GCE4All projects work through a repetitive process of development and beta-testing which culminates in the release of GCE technology and tools to the broader community.
Our work begins with Technology Development Projects (TDPs), the core of our research activities which serve as the foundation for all other GCE4All activities. In each development project, a Center research team optimizes (and even creates when necessary) select critically-needed GCE technologies, bringing them to a stage where they are robust and ready to be disseminated to the broader research community, experts and non-experts alike … i.e. GCE for all!
During this process, Driving Biomedical Projects (DBPs) act as "beta-testers" of developing technologies. Researchers in DBP labs will apply the technologies to their specific research projects. The center then works with their feedback, allowing the technology to be refined until it meets their requirements and is successfully implemented to achieve research breakthroughs.
After successful implementation by our DBPs, the Community Engagement arm of the Center begins the process of making the technology sustainably available to the broader community through non-Center entities such as repositories or companies. While this sustainable distribution is being put into place, direct distribution in a limited fashion may be provided by the Center to some "early adopters" who ask us for access to the technology as soon as it has been proven reliable.
Technology Development Projects
Each TDP is focused on developing and/or optimizing a subset of GCE tools that can have great impact in advancing biomedical research, but need to be made more robust and efficient in terms of the incorporation of certain types of non-canonical amino acids (ncAAs) and in terms of protocols for optimally handling and using the GCE-produced designer proteins.
The advances in Genetic Code Expansion technology targeted by GCE4All are organized into two TDPs:
- TDP-1 focuses on ncAAs for bioorthogonal ligations
- TDP-2 focuses on ncAAs that can serve as biochemical probes as well as ncAAs that represent post-translational modifications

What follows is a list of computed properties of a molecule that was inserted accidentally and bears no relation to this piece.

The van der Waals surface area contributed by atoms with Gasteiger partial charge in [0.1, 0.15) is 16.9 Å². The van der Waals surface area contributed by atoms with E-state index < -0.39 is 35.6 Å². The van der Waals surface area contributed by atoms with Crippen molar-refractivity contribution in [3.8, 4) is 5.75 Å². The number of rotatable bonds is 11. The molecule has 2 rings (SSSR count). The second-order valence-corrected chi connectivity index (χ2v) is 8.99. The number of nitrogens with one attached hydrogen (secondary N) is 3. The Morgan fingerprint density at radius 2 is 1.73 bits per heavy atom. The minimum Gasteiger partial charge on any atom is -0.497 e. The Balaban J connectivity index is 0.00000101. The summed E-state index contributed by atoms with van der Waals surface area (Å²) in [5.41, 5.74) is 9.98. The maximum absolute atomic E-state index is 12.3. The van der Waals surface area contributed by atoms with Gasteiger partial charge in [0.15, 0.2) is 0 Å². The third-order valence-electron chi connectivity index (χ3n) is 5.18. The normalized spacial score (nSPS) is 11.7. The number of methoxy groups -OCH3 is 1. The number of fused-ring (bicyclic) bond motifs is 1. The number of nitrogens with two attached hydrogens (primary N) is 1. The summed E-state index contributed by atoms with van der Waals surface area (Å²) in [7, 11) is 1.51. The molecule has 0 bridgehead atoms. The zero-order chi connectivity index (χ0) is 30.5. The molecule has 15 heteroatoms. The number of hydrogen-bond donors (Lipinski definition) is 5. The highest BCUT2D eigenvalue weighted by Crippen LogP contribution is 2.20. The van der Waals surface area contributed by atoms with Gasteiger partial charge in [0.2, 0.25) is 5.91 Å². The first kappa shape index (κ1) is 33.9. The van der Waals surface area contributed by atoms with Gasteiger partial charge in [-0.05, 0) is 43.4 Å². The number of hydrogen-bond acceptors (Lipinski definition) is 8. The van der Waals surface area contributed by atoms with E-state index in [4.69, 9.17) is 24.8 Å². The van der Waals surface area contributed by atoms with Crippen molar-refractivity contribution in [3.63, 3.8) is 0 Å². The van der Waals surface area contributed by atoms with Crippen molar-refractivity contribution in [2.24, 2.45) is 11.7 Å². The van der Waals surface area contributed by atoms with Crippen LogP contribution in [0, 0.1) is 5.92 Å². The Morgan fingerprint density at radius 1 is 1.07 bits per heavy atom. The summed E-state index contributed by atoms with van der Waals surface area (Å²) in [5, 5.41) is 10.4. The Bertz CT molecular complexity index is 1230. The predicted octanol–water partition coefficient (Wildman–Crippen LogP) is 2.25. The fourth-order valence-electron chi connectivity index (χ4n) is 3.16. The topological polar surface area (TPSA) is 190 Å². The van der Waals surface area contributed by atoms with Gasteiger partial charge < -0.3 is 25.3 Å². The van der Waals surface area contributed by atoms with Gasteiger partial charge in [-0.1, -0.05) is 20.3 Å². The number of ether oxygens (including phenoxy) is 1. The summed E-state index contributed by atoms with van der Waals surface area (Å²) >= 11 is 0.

As the TDPs develop technologies, GCE4All investigators will gain valuable experience regarding how to most effectively develop, optimize and implement GCE tools for any given ncAA. As a synergistic outcome, the combined experience of the TDPs will be leveraged to develop robust approaches and protocols for GCE tool development. We call these “GCE bridges,” and our vision is that these bridges will give any molecular biology lab the ability to develop – from scratch – a full set of efficient GCE tools for a novel ncAA of interest. The four GCE bridges to be built are:
- The bridge to access a new ncAA through developing the needed RS/tRNA pair
- Given an RS/tRNA pair, the bridge to optimize ncAA-protein expression in E. coli
- Given an RS/tRNA pair, the bridge to optimize ncAA-protein expression in mammalian cells
- Given an RS/tRNA pair with optimized expression, the bridge to create a stable GCE mammalian cell line
TDP-1: GCE Technologies for Bioorthogonal ligations
Current TDP-1 projects focus on incorporating tetrazine amino acids into proteins and reacting them with trans-cyclooctane (TCO) reactive groups that can be attached to a fluorescent dye or via a linker to another protein or surface (building on the chemistry reported by Blizzard et al 2015). GCE technologies enabling efficient tetrazine amino acid incorporation into proteins in both E. coli and mammalian expression hosts will be optimized alongside conditions for high-yield reactions with TCO-activated ligation targets. When expressed in mammalian cells, Tet-proteins react intracellularly providing unprecedented abilities to modify and study proteins in their physiological settings. Once optimized, GCE bioorthogonal ligations will enable attachment of larger fluorophores further enabling the addition of polymers, drugs, imaging agents, or other biomolecules and materials to ultimately impact a wide range of science.
TDP-2: GCE Technologies for Biochemical Probes and Post-translational modifications (PTMs)
Current TDP2 projects focus on optimizing GCE technologies to incorporate ncAAs that are: (1) highly fluorescent probes, such as acridone (Acd); (2) fluorine containing amino acids (e.g. Fx-Phe) useful for probing pi-cation interactions and for nuclear magnetic resonance characterization of protein structure and dynamics; and (3) the PTMs phospho-serine (pSer), phospho-threonine (pThr) and a non-hydrolyzable mimic of pSer (nhpSer). These incorporations are taking place in E. coli or in mammalian cells, and in some cases in both. When optimized, GCE technologies for biochemical and post-translational modifications will be useful in gaining greater understanding of protein regulation and interactions, studying oxidative stress and its relationship to disease, uncovering mechanisms of molecular recognition including ion channel selectivity, and revealing protein dynamics and conformational changes.